The number of molds on the floor of a shop can vary, depending on the size of the processor. For example, a small shop with a few injection molding machines could have a few select molds for customers.
The number of molds a shop may have can vary from hundreds to thousands, depending upon whether they are high mix and low volume, how large they are and how many presses they have. For example, the number could easily be between 200 and 400 molds for an average molder with $30 million in annual sales.
The same example could hold true for any process, including rotomolding, compression molding and thermoforming.
Typically, an injection mold can cost as little as a few thousand dollars to as much as a few hundred thousand dollars. Many things contribute to this cost with the biggest factor probably being the complexity of the part as well as the size of the part.
This can be deceiving because a very simple looking part could be very difficult to build a mold. One reason for that could be because the mold has an undercut that will require moving parts in the mold to move out of the way allowing the part to be ejected freely when the mold opens.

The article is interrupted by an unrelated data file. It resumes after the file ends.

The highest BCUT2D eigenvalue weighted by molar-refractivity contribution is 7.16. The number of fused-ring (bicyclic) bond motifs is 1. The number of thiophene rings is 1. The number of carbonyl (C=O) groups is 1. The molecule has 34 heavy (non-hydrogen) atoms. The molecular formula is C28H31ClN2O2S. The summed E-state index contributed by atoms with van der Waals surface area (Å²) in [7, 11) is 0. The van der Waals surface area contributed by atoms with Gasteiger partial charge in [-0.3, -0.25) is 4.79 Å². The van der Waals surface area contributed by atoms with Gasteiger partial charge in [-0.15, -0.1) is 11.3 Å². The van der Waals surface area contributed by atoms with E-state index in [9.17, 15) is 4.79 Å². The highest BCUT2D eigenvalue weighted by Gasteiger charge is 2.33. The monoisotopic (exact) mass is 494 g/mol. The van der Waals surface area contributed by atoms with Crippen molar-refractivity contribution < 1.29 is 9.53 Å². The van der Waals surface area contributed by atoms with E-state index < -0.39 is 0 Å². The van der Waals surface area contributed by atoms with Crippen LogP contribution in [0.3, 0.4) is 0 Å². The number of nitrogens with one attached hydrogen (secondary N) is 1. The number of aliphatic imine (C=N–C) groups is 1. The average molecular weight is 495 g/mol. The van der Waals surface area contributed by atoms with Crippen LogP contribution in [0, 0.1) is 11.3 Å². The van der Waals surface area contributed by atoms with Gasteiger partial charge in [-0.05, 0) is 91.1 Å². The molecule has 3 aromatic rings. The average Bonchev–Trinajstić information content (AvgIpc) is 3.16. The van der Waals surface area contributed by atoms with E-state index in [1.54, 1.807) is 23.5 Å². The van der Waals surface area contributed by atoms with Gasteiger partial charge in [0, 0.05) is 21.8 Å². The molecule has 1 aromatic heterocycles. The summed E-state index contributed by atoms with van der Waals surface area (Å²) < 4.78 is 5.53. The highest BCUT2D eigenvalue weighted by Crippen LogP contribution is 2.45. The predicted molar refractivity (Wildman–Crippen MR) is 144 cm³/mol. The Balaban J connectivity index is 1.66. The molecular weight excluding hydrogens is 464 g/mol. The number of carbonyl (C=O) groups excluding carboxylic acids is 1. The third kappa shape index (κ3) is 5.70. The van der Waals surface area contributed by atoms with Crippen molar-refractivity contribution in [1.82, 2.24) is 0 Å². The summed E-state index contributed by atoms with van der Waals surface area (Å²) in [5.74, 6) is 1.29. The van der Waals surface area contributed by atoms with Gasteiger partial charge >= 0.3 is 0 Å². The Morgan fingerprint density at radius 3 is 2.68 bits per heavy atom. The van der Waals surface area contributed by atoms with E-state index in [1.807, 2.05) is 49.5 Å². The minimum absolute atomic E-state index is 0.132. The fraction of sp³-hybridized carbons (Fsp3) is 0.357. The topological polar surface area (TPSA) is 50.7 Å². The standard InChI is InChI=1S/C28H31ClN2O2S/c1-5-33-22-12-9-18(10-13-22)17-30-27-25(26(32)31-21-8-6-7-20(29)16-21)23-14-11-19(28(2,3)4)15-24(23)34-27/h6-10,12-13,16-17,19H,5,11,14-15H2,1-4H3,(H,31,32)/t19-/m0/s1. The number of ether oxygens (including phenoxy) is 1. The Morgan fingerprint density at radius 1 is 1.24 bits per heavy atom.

A typical injection mold can take a few weeks to produce. Several factors can impact the time, including the supplier’s backlog, resources available, the complexity of the part and the complexity of the mold design. This carries through other processes as well.
Typically the customer owns the mold — after all, they pay for it. So a key challenge for toolmakers is protecting the creative designs they develop when solving problems for their customers. When a particular mold design works on one type of component, often it solves a similar problem with another component for another customer.